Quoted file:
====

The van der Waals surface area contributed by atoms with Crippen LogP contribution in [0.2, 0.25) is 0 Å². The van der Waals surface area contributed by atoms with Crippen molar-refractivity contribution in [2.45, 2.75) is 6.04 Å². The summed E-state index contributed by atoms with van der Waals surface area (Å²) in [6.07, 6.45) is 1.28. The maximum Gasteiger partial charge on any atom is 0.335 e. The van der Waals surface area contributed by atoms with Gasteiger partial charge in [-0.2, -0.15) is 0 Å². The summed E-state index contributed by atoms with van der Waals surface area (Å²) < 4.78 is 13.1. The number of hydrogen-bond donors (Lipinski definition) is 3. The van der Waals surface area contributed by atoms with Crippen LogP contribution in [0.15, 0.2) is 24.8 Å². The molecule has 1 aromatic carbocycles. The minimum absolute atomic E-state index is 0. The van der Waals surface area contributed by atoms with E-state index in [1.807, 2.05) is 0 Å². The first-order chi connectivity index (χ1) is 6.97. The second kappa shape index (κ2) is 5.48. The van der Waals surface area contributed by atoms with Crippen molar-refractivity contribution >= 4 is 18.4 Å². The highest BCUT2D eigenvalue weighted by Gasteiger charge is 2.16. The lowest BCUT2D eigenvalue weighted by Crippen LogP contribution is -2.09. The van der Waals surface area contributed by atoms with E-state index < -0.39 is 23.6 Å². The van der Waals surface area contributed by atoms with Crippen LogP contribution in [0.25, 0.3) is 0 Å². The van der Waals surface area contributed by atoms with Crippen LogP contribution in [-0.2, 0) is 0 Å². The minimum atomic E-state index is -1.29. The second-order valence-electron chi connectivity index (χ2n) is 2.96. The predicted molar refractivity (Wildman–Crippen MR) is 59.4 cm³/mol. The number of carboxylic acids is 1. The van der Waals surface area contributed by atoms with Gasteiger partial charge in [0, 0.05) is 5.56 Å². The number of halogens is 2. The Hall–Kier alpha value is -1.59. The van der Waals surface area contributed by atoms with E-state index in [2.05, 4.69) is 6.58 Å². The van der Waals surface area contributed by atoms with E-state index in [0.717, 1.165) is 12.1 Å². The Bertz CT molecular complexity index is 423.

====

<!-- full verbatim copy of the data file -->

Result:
The van der Waals surface area contributed by atoms with Crippen LogP contribution in [0.2, 0.25) is 0 Å². The van der Waals surface area contributed by atoms with Crippen molar-refractivity contribution in [2.45, 2.75) is 6.04 Å². The summed E-state index contributed by atoms with van der Waals surface area (Å²) in [6.07, 6.45) is 1.28. The maximum Gasteiger partial charge on any atom is 0.335 e. The van der Waals surface area contributed by atoms with Gasteiger partial charge in [-0.2, -0.15) is 0 Å². The summed E-state index contributed by atoms with van der Waals surface area (Å²) < 4.78 is 13.1. The number of hydrogen-bond donors (Lipinski definition) is 3. The van der Waals surface area contributed by atoms with Crippen LogP contribution in [0.15, 0.2) is 24.8 Å². The molecule has 1 aromatic carbocycles. The minimum absolute atomic E-state index is 0. The van der Waals surface area contributed by atoms with E-state index in [1.807, 2.05) is 0 Å². The first-order chi connectivity index (χ1) is 6.97. The second kappa shape index (κ2) is 5.48. The van der Waals surface area contributed by atoms with Crippen molar-refractivity contribution >= 4 is 18.4 Å². The highest BCUT2D eigenvalue weighted by Gasteiger charge is 2.16. The lowest BCUT2D eigenvalue weighted by Crippen LogP contribution is -2.09. The van der Waals surface area contributed by atoms with E-state index < -0.39 is 23.6 Å². The van der Waals surface area contributed by atoms with Crippen LogP contribution in [0.25, 0.3) is 0 Å². The van der Waals surface area contributed by atoms with Crippen LogP contribution in [-0.2, 0) is 0 Å². The minimum atomic E-state index is -1.29. The second-order valence-electron chi connectivity index (χ2n) is 2.96. The predicted molar refractivity (Wildman–Crippen MR) is 59.4 cm³/mol. The number of carboxylic acids is 1. The van der Waals surface area contributed by atoms with Gasteiger partial charge in [0, 0.05) is 5.56 Å². The number of halogens is 2. The Hall–Kier alpha value is -1.59. The van der Waals surface area contributed by atoms with E-state index in [2.05, 4.69) is 6.58 Å². The van der Waals surface area contributed by atoms with E-state index in [0.717, 1.165) is 12.1 Å². The Bertz CT molecular complexity index is 423.